The book examines contemporary immigration policy and immigrant assimilation with a focus on the adoption of sanctuary ordinances in US local governments in connection with Latino in-migration. It also investigates the adoption of anti-immigrant settlement local ordinances in many local governments with particular focus on local law enforcement positions taken on enforcement of federal immigration laws. The book investigates a wide range of county-level characteristics of 3,000+ U.S. counties (e.g., socio-economic and demographic traits, political culture, social capital, religious denominations present, etc.) to identify correlates of pro- and anti-immigrant settlement. The book also features the analysis of a national survey and three targeted surveys in pro-immigration (San Francisco), divided (Maricopa), and anti-immigration (Tulsa) counties to explore the individual-level factors associated with sentiments on immigration policy. Finally, the book presents findings from two case studies where active encouragement of Latino settlement (Twin Falls, ID) and active opposition (Hazleton, PA) characterize local reaction to Latino in-migration. The mixed methods study leads the authors to conclude that a funnel of causality concept, path dependency, pro-social attitudes, and the concepts of moral panic and moral dialogue collectively lead to great insight into the question of why some communities are open and accepting while others are exclusionary.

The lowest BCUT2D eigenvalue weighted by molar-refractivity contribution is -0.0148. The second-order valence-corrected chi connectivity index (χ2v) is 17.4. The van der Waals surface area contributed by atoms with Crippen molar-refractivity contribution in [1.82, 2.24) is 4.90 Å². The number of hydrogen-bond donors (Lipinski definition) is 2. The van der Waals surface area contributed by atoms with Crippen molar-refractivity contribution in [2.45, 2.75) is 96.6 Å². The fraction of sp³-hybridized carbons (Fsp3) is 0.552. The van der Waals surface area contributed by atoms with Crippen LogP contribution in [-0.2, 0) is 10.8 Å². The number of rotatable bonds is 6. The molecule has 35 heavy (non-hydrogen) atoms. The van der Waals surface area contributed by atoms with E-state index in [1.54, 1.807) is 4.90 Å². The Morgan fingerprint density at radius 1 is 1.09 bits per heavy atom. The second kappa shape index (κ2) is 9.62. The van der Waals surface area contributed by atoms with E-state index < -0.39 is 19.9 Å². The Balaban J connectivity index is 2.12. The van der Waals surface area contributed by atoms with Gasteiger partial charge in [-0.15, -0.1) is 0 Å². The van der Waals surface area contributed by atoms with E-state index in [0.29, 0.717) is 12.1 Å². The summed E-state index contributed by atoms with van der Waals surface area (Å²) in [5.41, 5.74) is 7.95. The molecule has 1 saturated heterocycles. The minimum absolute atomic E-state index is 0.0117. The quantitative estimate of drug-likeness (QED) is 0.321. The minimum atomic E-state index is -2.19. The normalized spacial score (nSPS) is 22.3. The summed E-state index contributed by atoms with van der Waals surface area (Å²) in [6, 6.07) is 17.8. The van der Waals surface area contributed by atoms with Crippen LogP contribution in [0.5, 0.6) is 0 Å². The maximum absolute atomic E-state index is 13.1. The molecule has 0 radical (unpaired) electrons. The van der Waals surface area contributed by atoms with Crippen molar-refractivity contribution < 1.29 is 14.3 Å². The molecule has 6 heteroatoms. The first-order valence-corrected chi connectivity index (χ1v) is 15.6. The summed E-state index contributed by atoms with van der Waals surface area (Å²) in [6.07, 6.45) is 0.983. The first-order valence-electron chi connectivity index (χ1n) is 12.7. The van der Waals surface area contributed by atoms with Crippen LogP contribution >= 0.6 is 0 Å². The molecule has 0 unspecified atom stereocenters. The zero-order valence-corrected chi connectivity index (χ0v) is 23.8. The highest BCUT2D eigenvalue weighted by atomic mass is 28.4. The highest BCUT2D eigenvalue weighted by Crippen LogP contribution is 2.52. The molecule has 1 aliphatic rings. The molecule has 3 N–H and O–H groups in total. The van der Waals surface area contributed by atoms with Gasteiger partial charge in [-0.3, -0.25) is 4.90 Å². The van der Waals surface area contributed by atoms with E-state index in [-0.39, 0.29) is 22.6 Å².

About the Author
Nicholas P. Lovrich is regents professor emeritus and is a Claudius O. and Mary W. Johnson Distinguished Professor in Political Science at Washington State University. John C. Pierce is faculty research associate in the school of public affairs and administration at the University of Kansas. Christopher Simon is professor of political science at the University of Utah.